When wanting to buy a house there are so many different criteria that people look for. Some folk want to get their hands on a perfectly finished place in a well-to-do neighbourhood. Others want to buy in neighbourhoods that are regarded as up and coming. Other people, generally those who have a knack for DIY, like the idea of a fixer upper – something that is a little run down and derelict but which, with the right amount of effort and love, can be spruced up and repaired. This route is one that often results in big value being added to the property, although there can be dangers and hazards encountered along the way. If you are thinking about going the fixer upper route, here are a few things that you might want to look out for along the way.
Old often equals unhealthy
The world has changed a lot in recent times and one of the areas where the greatest progress has been made is in the realm of health and safety. Back in the day lots of bad things were done because people didn’t realise that they were harmful or dangerous. We are talking about hazardous materials like lead which used to be in unhealthy doses in pipes and paints. Old houses may still have such pipes. Another thing you may have to factor in is asbestos clearance. This is another extremely carcinogenic and dangerous substance that was once used widely in buildings.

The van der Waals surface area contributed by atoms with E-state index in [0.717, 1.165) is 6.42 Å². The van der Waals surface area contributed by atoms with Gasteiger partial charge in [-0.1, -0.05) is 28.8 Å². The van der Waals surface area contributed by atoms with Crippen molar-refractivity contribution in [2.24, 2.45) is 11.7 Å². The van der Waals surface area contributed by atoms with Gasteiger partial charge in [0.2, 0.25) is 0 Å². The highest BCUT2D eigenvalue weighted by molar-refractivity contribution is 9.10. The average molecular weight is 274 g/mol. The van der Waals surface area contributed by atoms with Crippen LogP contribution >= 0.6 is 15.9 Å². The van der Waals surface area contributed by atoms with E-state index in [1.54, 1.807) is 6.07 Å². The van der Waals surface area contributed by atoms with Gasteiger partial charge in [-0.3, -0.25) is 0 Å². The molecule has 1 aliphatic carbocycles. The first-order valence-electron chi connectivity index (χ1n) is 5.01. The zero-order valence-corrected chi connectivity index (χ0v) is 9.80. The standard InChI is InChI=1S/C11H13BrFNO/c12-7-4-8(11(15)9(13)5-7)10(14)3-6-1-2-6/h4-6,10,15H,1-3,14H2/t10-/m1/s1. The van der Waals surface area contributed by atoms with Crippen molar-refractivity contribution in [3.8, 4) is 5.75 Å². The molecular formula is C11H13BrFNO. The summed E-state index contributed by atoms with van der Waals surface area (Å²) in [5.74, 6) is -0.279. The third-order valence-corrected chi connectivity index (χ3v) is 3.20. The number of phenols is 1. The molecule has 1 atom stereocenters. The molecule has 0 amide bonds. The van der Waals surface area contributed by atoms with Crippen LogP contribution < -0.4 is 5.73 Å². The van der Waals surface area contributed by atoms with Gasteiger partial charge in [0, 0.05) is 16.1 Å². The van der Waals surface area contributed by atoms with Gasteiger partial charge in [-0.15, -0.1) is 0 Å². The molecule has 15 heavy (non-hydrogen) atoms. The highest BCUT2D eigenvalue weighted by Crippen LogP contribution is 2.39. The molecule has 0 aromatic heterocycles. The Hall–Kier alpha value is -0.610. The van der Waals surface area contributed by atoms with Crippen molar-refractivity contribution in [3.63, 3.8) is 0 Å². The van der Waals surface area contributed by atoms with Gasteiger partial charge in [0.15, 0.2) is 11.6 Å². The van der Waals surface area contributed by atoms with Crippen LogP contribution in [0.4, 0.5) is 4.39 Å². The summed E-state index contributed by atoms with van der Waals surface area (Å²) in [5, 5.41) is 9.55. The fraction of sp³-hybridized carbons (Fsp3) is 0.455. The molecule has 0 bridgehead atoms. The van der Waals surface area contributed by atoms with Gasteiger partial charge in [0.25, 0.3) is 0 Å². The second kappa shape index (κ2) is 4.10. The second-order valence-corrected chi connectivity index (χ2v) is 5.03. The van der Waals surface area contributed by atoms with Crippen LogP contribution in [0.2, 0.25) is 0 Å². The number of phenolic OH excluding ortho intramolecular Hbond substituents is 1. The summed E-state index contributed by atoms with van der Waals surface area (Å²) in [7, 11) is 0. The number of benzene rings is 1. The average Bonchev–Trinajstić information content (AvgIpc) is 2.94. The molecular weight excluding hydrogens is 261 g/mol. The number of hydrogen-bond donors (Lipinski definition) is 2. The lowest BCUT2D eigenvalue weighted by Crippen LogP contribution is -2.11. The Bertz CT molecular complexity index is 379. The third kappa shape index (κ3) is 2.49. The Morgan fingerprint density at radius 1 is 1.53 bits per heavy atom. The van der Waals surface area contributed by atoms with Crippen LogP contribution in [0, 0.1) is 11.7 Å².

Fixing a house up is something that almost anyone with a knack for DIY can do. A bit of carpentry, a coat of paint and maybe even a bit of masonry or tiling skills. But the electrics can be a nightmare to tackle, especially if the house needs to be completely rewired. A badly wired house is a potential disaster so make sure that you have the electrics properly inspected before you make an offer on the place. If there are corroded conduits or exposed wires the danger of short circuits and electrics fires is real – and the cost of replacing the wiring is potentially large.
At first glance it is often easy to miss some of the biggest issues in old houses. Especially because many of them (as was the case with the electrics above) are hidden. Look at the roof beams and trusses by climbing up into the ceiling space to inspect what is up there. If there is a beetle or termite infestation it is often not easy to spot. But the results are disastrous and can mean that the entire roof needs to be replaced. Again, this may be something that you can do, but it is probably beyond the expertise of most do it yourself enthusiasts and a specialist roofer will have to be called in. The same applies to the floor – check it out properly. If it is wooden and if there are beams involved, there can be lots of hidden expenses and concerns tucked away neatly below the floorboards.